EPRA raises fuel prices for fourth consecutive month

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EPRA revises fuel, petrol prices
PHOTO/COURTESY

The Energy and Petroleum Regulatory Authority (EPRA) has for the fourth consecutive month increased the prices of fuel stacking up pressure on motorists who are already reeling from the hostile effects the Covid-19 pandemic has had on Kenya’s economy.

In Nairobi, the price of a litre of diesel has increased from Ksh. 115.18 to Ksh. 122.81 while a litre of super petrol will now cost motorists Ksh. 107.66 down from Ksh. 101.91. On the other hand, the price of a litre of kerosene in the capital has increased to Ksh. 97.85 up from Ksh. 92.44.

According to EPRA, the increase in fuel prices is as a result of the average landed cost of imported super petrol increasing by 14.97 per cent from USD 391.24 per cubic metre in January 2021 to USD 449.82 per cubic metre in February 2021 and diesel increasing by 12.29 per cent from USD 377.55 per cubic metre. In the period under review, kerosene increased by 13.26 per cent from USD 347.19 per cubic metre to USD 393.23 per cubic metre.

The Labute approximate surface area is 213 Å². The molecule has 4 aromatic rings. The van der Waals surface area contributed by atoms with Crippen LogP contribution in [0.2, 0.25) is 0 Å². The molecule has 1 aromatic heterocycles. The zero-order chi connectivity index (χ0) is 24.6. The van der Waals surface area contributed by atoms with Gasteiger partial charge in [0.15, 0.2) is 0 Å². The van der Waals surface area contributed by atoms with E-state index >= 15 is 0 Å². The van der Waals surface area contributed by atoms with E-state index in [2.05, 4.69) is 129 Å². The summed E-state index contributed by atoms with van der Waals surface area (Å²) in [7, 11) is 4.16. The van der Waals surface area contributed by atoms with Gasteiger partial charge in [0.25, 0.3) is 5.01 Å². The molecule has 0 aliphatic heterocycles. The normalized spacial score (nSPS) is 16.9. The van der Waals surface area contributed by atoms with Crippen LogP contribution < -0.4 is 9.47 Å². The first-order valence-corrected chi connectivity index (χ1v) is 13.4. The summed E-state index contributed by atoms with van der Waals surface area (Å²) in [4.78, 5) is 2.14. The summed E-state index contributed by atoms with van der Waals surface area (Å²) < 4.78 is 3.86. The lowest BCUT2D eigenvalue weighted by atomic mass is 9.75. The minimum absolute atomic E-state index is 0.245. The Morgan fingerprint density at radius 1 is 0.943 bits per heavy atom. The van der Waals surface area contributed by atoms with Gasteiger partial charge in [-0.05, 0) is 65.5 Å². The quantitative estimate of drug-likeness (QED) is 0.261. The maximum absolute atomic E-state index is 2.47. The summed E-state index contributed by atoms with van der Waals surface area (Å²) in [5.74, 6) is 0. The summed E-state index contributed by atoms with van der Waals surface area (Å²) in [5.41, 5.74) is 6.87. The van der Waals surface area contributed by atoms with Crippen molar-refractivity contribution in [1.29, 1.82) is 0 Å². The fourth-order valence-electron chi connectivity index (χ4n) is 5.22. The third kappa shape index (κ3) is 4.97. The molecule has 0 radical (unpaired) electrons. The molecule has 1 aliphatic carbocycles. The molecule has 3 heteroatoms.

“Taking into account the weighted average cost of imported refined petroleum products the changes in the maximum allowed petroleum prices in Nairobi for a litre of Super Petrol, Diesel and Kerosene have increased by Ksh. 7.63, Ksh. 5.75 and Ksh. 5.41 respectively,” EPRA said in a statement.

The last time a litre of petrol retailed at such a high price was in November 2011.  In December 2018 a litre of diesel traded at a similar price as per the current EPRA changes. The new fuel prices have been implemented despite the government’s effort to introduce a fuel subsidy plan, which excludes petrol, after collecting approximately Ksh. 12 billion from homes and businesses to steady diesel prices.

Experts reckon that the increase in fuel prices will have ramifications on the country’s manufacturing, agriculture and transport sectors which are dependent on fuel to conduct their businesses.

The rise in fuel prices is also anticipated to affect the cost of goods and services piling more pressure on Kenyans who are reeling from the effects of inflation in the country. Inflation stood at 5.8 per cent as at February 2021.

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